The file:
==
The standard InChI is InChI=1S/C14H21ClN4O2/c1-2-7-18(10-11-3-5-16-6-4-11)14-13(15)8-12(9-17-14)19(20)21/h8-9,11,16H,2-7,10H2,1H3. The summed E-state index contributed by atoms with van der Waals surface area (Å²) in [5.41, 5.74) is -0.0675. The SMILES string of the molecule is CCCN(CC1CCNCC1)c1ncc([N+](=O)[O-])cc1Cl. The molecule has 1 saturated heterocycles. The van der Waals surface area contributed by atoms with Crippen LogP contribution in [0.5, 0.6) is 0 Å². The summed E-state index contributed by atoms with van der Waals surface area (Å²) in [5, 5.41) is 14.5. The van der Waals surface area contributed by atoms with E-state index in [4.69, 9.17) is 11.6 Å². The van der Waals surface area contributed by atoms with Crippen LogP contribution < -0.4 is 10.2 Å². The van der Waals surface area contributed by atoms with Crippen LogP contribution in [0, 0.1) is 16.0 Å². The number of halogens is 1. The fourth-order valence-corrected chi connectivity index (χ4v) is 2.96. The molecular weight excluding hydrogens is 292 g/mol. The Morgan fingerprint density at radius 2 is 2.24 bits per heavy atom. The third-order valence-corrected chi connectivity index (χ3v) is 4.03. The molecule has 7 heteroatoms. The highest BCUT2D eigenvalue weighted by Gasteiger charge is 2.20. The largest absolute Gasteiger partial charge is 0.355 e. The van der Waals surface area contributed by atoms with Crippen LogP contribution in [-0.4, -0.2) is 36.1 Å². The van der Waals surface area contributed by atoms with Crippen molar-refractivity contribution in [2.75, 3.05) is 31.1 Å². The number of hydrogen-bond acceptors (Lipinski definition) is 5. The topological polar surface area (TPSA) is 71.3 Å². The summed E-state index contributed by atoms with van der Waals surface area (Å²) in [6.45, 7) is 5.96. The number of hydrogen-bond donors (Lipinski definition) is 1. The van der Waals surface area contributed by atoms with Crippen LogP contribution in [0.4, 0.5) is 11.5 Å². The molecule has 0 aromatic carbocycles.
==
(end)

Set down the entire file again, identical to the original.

The standard InChI is InChI=1S/C14H21ClN4O2/c1-2-7-18(10-11-3-5-16-6-4-11)14-13(15)8-12(9-17-14)19(20)21/h8-9,11,16H,2-7,10H2,1H3. The summed E-state index contributed by atoms with van der Waals surface area (Å²) in [5.41, 5.74) is -0.0675. The SMILES string of the molecule is CCCN(CC1CCNCC1)c1ncc([N+](=O)[O-])cc1Cl. The molecule has 1 saturated heterocycles. The van der Waals surface area contributed by atoms with Crippen LogP contribution in [0.5, 0.6) is 0 Å². The summed E-state index contributed by atoms with van der Waals surface area (Å²) in [5, 5.41) is 14.5. The van der Waals surface area contributed by atoms with E-state index in [4.69, 9.17) is 11.6 Å². The van der Waals surface area contributed by atoms with Crippen LogP contribution < -0.4 is 10.2 Å². The van der Waals surface area contributed by atoms with Crippen LogP contribution in [0, 0.1) is 16.0 Å². The number of halogens is 1. The fourth-order valence-corrected chi connectivity index (χ4v) is 2.96. The molecular weight excluding hydrogens is 292 g/mol. The Morgan fingerprint density at radius 2 is 2.24 bits per heavy atom. The third-order valence-corrected chi connectivity index (χ3v) is 4.03. The molecule has 7 heteroatoms. The highest BCUT2D eigenvalue weighted by Gasteiger charge is 2.20. The largest absolute Gasteiger partial charge is 0.355 e. The van der Waals surface area contributed by atoms with Crippen LogP contribution in [-0.4, -0.2) is 36.1 Å². The van der Waals surface area contributed by atoms with Crippen molar-refractivity contribution in [2.75, 3.05) is 31.1 Å². The number of hydrogen-bond acceptors (Lipinski definition) is 5. The topological polar surface area (TPSA) is 71.3 Å². The summed E-state index contributed by atoms with van der Waals surface area (Å²) in [6.45, 7) is 5.96. The number of hydrogen-bond donors (Lipinski definition) is 1. The van der Waals surface area contributed by atoms with Crippen LogP contribution in [0.4, 0.5) is 11.5 Å². The molecule has 0 aromatic carbocycles.